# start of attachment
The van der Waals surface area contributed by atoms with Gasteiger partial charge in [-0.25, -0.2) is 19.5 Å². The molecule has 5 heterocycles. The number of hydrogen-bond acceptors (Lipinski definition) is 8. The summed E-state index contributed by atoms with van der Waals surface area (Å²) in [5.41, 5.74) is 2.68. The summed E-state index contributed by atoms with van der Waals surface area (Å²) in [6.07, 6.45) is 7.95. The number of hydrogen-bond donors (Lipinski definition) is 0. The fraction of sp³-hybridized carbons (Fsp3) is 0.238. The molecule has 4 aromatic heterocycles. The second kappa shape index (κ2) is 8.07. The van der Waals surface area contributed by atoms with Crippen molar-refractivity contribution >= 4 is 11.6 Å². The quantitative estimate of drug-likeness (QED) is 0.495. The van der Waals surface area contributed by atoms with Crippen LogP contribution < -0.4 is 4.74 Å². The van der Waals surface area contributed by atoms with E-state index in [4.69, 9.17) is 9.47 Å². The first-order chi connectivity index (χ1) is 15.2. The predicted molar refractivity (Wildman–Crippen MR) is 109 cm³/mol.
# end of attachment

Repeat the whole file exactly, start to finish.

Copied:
The van der Waals surface area contributed by atoms with Gasteiger partial charge in [-0.25, -0.2) is 19.5 Å². The molecule has 5 heterocycles. The number of hydrogen-bond acceptors (Lipinski definition) is 8. The summed E-state index contributed by atoms with van der Waals surface area (Å²) in [5.41, 5.74) is 2.68. The summed E-state index contributed by atoms with van der Waals surface area (Å²) in [6.07, 6.45) is 7.95. The number of hydrogen-bond donors (Lipinski definition) is 0. The fraction of sp³-hybridized carbons (Fsp3) is 0.238. The molecule has 4 aromatic heterocycles. The second kappa shape index (κ2) is 8.07. The van der Waals surface area contributed by atoms with Crippen molar-refractivity contribution >= 4 is 11.6 Å². The quantitative estimate of drug-likeness (QED) is 0.495. The van der Waals surface area contributed by atoms with Crippen LogP contribution < -0.4 is 4.74 Å². The van der Waals surface area contributed by atoms with E-state index in [4.69, 9.17) is 9.47 Å². The first-order chi connectivity index (χ1) is 15.2. The predicted molar refractivity (Wildman–Crippen MR) is 109 cm³/mol.